On this page are the various blog posts I wrote for the Around the Mall blog on Smithsonian.com, during my three-month internship as a Web Intern for Smithsonian Magazine and goSmithsonian in the summer of 2010.
(Click on the dates to be taken to the blog post on the Around the Mall site)
New Arrivals at the Zoo: Japanese Giant Salamanders
This week, the National Zoo once again welcomed several new habitants. Four Japanese giant salamanders have arrived as a gift from the City of Hiroshima Asa Zoological Park, and join the lone Japanese giant salamander who already lives on the Asia Trail.
Japanese giant salamanders, or oosanshouo (pronounced OOH-sahn-show-uuh-ooh), can grow up to 5 feet long and weigh up to 55 pounds. The natural home of the reptiles is the cold mountain streams and rivers of northern Kyushu and western Honshu in Japan. Their brown and black skin helps them to blend in with the mud, stones and plants of the streambeds, and their broad, flattened bodies are streamlined for swimming at the bottom of the fast-flowing water.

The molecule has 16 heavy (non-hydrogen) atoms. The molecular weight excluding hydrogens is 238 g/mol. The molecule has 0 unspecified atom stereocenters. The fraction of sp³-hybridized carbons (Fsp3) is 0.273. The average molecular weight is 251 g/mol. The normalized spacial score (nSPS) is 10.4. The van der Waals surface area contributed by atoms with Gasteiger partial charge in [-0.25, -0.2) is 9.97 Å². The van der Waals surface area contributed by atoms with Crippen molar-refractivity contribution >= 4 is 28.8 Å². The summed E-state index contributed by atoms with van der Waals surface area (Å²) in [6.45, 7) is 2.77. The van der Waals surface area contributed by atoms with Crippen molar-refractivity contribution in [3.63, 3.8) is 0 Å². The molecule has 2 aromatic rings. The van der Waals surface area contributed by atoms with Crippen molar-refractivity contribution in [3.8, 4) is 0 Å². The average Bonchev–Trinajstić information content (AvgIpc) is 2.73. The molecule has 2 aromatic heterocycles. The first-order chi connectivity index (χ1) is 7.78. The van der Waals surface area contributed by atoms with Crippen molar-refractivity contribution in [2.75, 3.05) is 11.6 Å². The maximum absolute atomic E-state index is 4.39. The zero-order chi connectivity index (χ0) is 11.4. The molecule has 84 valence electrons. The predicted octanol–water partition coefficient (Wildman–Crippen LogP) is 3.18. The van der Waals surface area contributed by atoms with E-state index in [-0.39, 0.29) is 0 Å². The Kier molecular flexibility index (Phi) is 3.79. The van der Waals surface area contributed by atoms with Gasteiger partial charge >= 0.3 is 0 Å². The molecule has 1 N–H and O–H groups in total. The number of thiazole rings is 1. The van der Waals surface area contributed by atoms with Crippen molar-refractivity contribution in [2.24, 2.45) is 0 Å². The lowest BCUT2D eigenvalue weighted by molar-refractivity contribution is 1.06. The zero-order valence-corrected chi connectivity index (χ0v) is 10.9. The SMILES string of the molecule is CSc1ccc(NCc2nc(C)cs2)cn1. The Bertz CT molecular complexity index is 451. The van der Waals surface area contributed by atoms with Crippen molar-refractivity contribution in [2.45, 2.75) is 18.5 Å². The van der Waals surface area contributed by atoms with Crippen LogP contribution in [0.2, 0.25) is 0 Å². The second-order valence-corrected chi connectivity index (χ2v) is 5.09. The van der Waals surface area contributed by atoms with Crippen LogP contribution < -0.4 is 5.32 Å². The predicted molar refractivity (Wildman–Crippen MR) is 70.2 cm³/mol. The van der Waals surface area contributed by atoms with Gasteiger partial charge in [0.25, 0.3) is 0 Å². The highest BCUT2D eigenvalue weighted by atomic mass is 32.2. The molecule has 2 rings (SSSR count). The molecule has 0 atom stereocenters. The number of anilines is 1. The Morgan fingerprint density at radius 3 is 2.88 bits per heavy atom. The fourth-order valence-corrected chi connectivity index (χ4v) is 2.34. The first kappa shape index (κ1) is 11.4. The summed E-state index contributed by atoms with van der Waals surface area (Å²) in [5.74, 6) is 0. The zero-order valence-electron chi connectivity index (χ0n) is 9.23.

Although the Japanese giant salamander has no natural predators, they are hunted by local populations for food and much of their habitat is lost to deforestation. As such, the species is listed as ‘near threatened’ by the International Union for Conservation of Nature and are protected from international trade by the Convention of International Trade of Endangered Species.
The Japanese giant salamander has emerged as the flagship species for salamander conservation as scientists and conservationists struggle to combat a global amphibian crisis. According to the Zoo, “nearly one-third of the world’s more than 6,000 amphibian species are in danger of extinction, resulting in the worst extinction event since the time of the dinosaurs.” The arrival of the reptiles has prompted the opening of a breeding center, where the new additions will live.
Scientists at the Zoo will not only study how they reproduce, they will also learn about the chytridiomycosis (“chrytrid”) fungus that is lethal to some amphibian species, but not to the Japanese giant salamander. Studying the fungus will mean that these salamanders may contribute to the survival of their own species and other amphibians around the globe.
This morning, an opening ceremony at the National Zoo introduced the breeding facility to the media and Ichiro Fujisaki, the Japanese ambassador to the United States. Members of the public had the opportunity to see the young Japanese giant salamanders up close, while the were fed by staff at the Zoo, which, according to Ed Bronikowski, senior curator at the Zoo, is a remarkable spectacle.